LED Lightbulbs - Color, Lumens, Types, Watts, Savings - Complete

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INDEX - LEDs Jump Table

ALL ALL YOU NEED TO KNOW TO BUY LIGHTBULBS - VERY BRIEF | BACKGROUND - thorough discussion of all bulb types | BRIGHT WHITE temperature | Lightbulb TEMPERATURES (the color you perceive) | CFL | CREE LED LIGHTBULBS | CREE OUTDOOR LED FLOOD Lightbulbs | CREE OUTDOOR LED SPOT Lightbulbs | DAYLIGHT temperature | CFLs do tend to get gradually DARKER as they age | Ecosmart OUTDOOR LED FLOOD Lightbulbs | ESL | Fluorescent | GROMMETS - outdoor floodlight | Halogen | INCANDESCENT | INDOOR LED Lightbulbs | LABEL on the Package | LEAKY Switches/Timers/Dimmers DAMAGE CFLs | LED - Light Emitting Diode - SAVES THE MOST MONEY | Lifespan | LIGHT APPEARANCE | Lighted Switches | LUMENS (amount of light output) | MONEY SAVED using a CFL lightbulb | MONEY SAVED using a Halogen lightbulb | MONEY SAVED using an LED lightbulb | Neon | OUTDOOR (wet) LED FLOOD LIGHTS | Philips LED 40 Watt Light | Philips LED 75 Watt A-SHAPE Light | Recycle CFLs | REVEAL temperature (GE's) | SHAPES, SIZES, SOCKET TYPES - Lightbulbs | SOFT WHITE temperature | WARM WHITE temperature | Should “Light Bulb” Be One Word, or Two? - ONE WORD |

LIGHT BULBS - All you need to know - VERY BRIEF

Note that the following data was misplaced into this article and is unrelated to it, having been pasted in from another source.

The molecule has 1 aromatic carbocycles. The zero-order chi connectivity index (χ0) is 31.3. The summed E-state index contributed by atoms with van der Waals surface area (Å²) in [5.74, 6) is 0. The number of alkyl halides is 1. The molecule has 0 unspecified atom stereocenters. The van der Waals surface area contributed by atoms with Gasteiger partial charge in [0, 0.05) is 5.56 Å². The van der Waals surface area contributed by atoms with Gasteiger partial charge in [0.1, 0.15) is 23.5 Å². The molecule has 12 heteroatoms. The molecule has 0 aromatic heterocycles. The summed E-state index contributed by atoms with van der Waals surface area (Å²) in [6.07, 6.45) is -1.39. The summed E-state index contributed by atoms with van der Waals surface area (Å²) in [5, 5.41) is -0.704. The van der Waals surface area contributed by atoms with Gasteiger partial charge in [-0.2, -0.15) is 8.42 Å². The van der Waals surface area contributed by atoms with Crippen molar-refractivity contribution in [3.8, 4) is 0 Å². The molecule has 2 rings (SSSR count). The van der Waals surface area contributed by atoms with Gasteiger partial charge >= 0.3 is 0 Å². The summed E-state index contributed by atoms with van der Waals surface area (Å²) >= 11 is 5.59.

LED lightbulbs save you the most money and last the longest, although the initial cost of the bulb is higher (now around $10). 2700K to 2800K is the bulb color you have used all of you life - ANY other colors (lightbulb temperatures) will probably bother you - look much too white for normal use in lamps and fixtures. NEW LABELING LAWS call Bulb Temperature LIGHT APPEARANCE. Some names for 2700K bubs are Soft White and Warm White. LEDs and Incandescent lightbulbs do NOT contain Mercury. CFLs, Halogen and Fluorescent bulbs DO CONTAIN MERCURY. Some caution should be used with bulbs containing mercury if they break or when you dispose of them. LEAKY SWITCHES (Lighted switches), DIMMERS and TIMERs will destroy CFLs Incandescent lightbulbs may be used with any Timers or Dimmers LED lightbulbs (check label on bulb package) may be used with most Timers, Dimmers and Lighted Switches. CFLs can ONLY be used with mechanically activated switches or dimmers otherwise, you will burn it up very quickly NOTE: most CFLs are NOT dimmable. Halogens can be used with any Timer or Dimmer I BELIEVE - check the labeling 300 watt Halogen bulbs in lamps have set many a home on fire - I (my opinion) do NOT recommend them - they are too hot for me. In fact, I try not to use Halogens at all (my opinion). READ THE LABEL THINGS CHANGE - I MAY HAVE BEEN INACCURATE. Should “Light Bulb” Be One Word, or Two? - ONE WORD